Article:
Young people in food poverty: a lost generation?

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Our opinion piece in BMJ Open (argues that young people growing up in poverty in the UK are at risk of becoming a ‘lost generation’. While the term ‘generation’ has several meanings, Mannheim’s concept of generation is helpful in understanding the effects of historical context and global events on young people during their formative years. During this pandemic young people are growing up in a period of massive material, educational, and emotional turbulence, and are facing an uncertain future.

In marked contrast to the years immediately following the 2008 financial crisis, when children’s experiences were notably absent from the media coverage of rising household food insecurity, over this last year, young people have become more visible. In particular, those living in poverty are beginning to command the attention of politicians. Marcus Rashford’s story of growing up in poverty has struck a chord with the public and has reversed the government’s intransigence on the provision of free school meals in the recent school holidays. Through impactful campaigns, such as those supported by NGOs including the Child Poverty Action Group, the Food Foundation, Church Action on Poverty, Sustain and Citizens UK, spaces are being created for children and young people to tell their stories.

These campaigns have had some success: for example, in securing extensions to the provision of free school meals in school holidays and – temporarily – for some children whose families have No Recourse to Public Funds. It is important to celebrate the vital work of schools and charities working tirelessly to ensure children are not going hungry in these unprecedented times. However, unless the wider causes of poverty are addressed, in the long run, food ‘solutions’ can only conserve the highly unequal status quo. As the Guardian columnist Aditya Chakraborrty puts it, citing Archbishop of Canterbury, Justin Welby, people are not ‘a ragbag of different physical needs to be met by a patchwork of largely volunteer organisations’, but ‘distinct human beings of infinite value’. Furthermore, although it is positive to see children’s experiences represented in public discussions about the impacts of covid-19 on low-income families, there is a lack of formal mechanisms for their policy participation. In this context it is hard to see how children and young people can meaningfully take part, or ‘actively participate in shaping responses’, to bring about radical social change.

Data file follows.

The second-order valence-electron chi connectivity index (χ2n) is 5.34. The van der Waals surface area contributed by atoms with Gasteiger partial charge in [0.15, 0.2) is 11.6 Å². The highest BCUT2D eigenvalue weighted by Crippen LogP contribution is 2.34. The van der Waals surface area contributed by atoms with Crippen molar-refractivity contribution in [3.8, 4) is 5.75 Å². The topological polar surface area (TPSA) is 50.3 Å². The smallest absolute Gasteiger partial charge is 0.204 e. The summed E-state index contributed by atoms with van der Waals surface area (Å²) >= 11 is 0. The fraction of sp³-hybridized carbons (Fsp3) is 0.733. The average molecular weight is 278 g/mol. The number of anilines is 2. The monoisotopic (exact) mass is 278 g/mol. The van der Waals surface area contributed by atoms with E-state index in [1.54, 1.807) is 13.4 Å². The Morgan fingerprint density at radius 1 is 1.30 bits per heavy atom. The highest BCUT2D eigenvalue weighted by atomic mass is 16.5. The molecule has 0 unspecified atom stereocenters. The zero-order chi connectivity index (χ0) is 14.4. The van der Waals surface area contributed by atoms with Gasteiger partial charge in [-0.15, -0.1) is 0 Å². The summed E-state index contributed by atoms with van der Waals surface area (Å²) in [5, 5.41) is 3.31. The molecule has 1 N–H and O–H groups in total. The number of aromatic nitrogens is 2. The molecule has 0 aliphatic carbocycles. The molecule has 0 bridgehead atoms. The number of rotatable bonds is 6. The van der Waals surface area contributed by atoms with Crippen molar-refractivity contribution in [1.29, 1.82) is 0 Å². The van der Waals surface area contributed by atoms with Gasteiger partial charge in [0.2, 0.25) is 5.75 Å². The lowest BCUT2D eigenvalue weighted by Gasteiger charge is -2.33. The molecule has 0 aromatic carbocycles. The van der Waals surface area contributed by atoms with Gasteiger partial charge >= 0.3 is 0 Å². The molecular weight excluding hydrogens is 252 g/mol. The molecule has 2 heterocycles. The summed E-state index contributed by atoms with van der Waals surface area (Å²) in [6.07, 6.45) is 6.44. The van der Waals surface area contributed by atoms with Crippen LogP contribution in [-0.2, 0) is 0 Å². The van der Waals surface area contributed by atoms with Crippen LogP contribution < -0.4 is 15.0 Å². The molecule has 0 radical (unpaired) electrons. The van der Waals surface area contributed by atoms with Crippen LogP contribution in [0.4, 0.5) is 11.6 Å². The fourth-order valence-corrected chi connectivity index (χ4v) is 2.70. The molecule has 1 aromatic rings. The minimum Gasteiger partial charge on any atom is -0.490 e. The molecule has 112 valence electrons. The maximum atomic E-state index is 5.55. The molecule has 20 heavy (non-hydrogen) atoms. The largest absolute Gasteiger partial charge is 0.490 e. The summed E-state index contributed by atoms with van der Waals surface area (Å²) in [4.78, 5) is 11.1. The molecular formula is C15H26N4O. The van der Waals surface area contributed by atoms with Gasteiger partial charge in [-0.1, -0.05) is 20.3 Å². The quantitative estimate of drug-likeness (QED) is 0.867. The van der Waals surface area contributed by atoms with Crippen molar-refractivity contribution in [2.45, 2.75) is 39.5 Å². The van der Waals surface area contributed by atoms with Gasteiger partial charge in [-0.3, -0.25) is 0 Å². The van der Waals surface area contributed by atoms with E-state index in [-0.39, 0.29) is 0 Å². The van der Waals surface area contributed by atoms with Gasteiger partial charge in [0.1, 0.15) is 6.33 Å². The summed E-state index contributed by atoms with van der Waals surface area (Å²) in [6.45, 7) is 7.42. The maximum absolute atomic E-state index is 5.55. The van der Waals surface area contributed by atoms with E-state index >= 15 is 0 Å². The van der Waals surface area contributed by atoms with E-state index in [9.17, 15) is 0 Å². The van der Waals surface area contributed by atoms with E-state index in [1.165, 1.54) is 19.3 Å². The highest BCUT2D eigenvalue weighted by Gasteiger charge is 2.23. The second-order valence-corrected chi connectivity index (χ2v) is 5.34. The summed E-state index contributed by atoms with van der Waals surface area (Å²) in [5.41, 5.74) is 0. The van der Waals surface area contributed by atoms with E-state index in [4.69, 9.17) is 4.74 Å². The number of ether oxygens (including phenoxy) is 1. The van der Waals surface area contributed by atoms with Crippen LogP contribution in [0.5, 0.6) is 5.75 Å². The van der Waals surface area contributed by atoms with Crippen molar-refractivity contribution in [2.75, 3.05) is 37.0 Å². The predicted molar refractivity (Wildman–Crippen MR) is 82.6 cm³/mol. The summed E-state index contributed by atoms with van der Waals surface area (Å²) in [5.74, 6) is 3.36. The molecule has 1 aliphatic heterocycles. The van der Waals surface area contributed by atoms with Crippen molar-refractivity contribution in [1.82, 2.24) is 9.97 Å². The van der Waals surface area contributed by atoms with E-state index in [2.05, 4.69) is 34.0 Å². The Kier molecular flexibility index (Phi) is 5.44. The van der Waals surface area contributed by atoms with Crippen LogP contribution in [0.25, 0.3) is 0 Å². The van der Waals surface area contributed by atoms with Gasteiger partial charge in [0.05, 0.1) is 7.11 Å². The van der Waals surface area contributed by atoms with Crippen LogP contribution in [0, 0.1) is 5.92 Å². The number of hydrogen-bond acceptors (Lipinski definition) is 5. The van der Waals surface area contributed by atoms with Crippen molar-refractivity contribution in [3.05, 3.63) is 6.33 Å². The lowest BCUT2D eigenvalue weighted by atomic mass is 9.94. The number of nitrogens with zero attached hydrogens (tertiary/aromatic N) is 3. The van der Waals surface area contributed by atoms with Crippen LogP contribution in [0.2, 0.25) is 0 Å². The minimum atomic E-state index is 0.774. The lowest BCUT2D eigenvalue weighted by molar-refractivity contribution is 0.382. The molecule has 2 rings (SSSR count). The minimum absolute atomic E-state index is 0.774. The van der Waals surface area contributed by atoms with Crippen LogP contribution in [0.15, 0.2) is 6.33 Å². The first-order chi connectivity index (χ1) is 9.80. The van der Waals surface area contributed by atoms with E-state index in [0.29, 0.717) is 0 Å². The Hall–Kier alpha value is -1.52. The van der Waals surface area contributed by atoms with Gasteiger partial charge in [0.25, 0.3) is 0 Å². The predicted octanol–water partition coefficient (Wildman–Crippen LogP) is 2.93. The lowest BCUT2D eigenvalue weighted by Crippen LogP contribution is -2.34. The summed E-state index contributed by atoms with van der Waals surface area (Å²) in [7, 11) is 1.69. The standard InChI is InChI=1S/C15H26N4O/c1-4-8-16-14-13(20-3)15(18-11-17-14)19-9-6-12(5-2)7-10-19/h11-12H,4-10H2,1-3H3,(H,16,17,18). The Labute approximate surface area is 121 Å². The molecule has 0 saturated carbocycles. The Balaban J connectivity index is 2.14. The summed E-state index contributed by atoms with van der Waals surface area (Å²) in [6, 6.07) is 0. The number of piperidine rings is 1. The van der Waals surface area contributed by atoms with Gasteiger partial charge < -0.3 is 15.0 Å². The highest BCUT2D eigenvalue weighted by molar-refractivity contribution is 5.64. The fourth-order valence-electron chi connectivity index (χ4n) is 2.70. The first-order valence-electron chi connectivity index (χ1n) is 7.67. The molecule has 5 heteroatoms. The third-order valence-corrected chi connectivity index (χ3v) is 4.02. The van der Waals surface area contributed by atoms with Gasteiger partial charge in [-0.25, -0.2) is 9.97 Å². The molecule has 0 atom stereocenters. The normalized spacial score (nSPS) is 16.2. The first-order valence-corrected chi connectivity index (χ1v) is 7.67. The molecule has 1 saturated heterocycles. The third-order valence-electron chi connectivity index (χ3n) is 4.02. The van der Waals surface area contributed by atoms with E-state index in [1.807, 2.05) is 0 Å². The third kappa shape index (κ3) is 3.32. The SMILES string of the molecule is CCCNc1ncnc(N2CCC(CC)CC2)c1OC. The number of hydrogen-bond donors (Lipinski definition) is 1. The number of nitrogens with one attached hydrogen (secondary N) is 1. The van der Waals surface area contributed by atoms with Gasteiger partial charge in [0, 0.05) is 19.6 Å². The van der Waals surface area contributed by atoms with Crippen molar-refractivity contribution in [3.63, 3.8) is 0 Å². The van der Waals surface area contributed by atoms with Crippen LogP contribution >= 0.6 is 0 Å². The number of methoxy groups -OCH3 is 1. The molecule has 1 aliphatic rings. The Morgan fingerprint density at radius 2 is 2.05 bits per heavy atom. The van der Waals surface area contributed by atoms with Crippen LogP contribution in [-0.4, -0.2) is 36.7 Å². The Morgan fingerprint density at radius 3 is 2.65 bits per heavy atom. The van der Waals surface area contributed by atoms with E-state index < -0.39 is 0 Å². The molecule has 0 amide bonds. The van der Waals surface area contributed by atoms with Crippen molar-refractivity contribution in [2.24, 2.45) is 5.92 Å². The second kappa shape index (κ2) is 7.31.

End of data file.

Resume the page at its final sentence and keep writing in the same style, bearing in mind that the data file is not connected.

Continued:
The consequences of the covid-19 pandemic for young people living in low-income families in the UK, as well as the impact of Brexit, will continue to have profound effects on their health and education, as the children’s commissioner for England has noted. Only time will tell how badly the future of this generation will be marked by these events. Meanwhile, it is our duty not only to campaign on behalf of the health and welfare of young people, but to support the implementation of mechanisms that enable their participation in decisions that shape their lives. Children must be at the heart of efforts to rebuild intergenerational justice, and the country, after the Covid crisis.

Rebecca O’Connell and Julia Brannen

Thomas Coram Research Unit, UCL Institute fo Education

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